The Nashville Predators appear to be on an upward trajectory after finishing second in the Central Division last season and with talented prospects in the pipeline.
The Predators expect to take the next step this season and become one of the top teams in the Western Conference.
Here are three questions facing the Predators this season:
Will James Neal have a bigger impact?
Neal had 23 goals and 14 assists in 67 games last season. The Predators need him to contribute more offensively to become a Stanley Cup threat.
Neal, who turns 28 on Sept. 3, scored 40 goals with the Pittsburgh Penguins in 2011-12. He has shown throughout his career that he is an offensive threat, but he struggled with consistency and was bothered by injury during his first season in Nashville.
Neal likely will spend significant time on a line with Filip Forsberg and Mike Ribeiro, who are gifted passers. If Neal is able to stay healthy and can reach the 30-goal mark, the Predators should have enough offense to challenge for the Central Division title.
How will Cody Hodgson fit into the lineup?
General manager David Poile made a low-risk move that could potentially bring a high reward when he signed center Cody Hodgson as a free agent July 1. Hodgson was a high-end prospect with the Vancouver Canucks early in his career, but his production fell off last season with the Buffalo Sabres (six goals, seven assists in 78 games).
Coach Peter Laviolette prefers to play an attacking, up-tempo system, and that's what drew Hodgson to Nashville.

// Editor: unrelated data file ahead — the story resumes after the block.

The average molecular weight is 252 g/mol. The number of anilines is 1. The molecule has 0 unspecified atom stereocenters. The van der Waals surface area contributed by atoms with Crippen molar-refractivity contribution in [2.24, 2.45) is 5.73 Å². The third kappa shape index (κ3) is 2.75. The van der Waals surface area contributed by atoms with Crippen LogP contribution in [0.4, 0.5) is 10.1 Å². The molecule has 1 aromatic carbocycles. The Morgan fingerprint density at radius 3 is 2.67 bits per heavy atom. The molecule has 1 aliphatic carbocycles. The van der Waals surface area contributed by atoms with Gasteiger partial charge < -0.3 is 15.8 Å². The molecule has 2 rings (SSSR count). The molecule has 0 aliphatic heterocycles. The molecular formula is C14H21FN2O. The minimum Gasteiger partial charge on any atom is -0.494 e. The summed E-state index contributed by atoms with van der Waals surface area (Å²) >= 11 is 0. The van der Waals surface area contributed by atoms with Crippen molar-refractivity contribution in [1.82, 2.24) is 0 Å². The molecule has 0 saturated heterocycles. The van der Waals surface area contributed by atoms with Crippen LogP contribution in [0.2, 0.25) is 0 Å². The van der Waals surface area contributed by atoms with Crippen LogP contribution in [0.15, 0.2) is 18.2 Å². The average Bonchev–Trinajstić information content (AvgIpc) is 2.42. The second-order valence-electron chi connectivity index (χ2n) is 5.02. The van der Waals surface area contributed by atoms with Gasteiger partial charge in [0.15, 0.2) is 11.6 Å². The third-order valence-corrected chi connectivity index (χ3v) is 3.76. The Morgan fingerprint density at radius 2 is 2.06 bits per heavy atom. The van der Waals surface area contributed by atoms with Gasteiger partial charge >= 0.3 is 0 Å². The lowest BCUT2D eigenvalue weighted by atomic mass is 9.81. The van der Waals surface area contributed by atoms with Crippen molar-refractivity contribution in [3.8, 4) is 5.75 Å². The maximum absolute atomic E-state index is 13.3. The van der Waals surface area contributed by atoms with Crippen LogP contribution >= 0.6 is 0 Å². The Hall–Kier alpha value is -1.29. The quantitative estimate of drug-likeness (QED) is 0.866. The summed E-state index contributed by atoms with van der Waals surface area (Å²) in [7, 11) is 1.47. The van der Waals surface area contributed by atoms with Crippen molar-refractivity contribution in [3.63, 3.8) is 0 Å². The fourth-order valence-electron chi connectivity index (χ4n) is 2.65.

"It's a great opportunity," Hodgson said. "We have such a good team here, and I'm looking forward to stepping in and establishing [myself]. I thought with a couple bounces, they could have beat Chicago (in the Stanley Cup Playoffs). A couple goals here and there and it would have been a different series, so I'm looking forward to try and help these guys win in whatever way I can."
Hodgson is two seasons removed from scoring an NHL career-high 20 goals. Poile said he likely will center the third line to try to add more offense to the bottom six.
Rinne is one of the top goaltenders in the NHL, but the Predators want to be able to rest him more than they have in the past, especially after a hip injury limited him to 24 games in 2013-14.
Rinne's numbers fell off toward the end of last season and in the playoffs after being in the thick of the Vezina Trophy conversation for the majority of the season; he finished second in voting.
Hutton played 18 games (6-7-4, 2.61 goals-against average, .902 save percentage) for the Predators last season and often had several weeks in between starts because of scheduling. Nashville would like him to play 20-25 games this season to provide more relief for Rinne.
Author: Robby Stanley | NHL.com Correspondent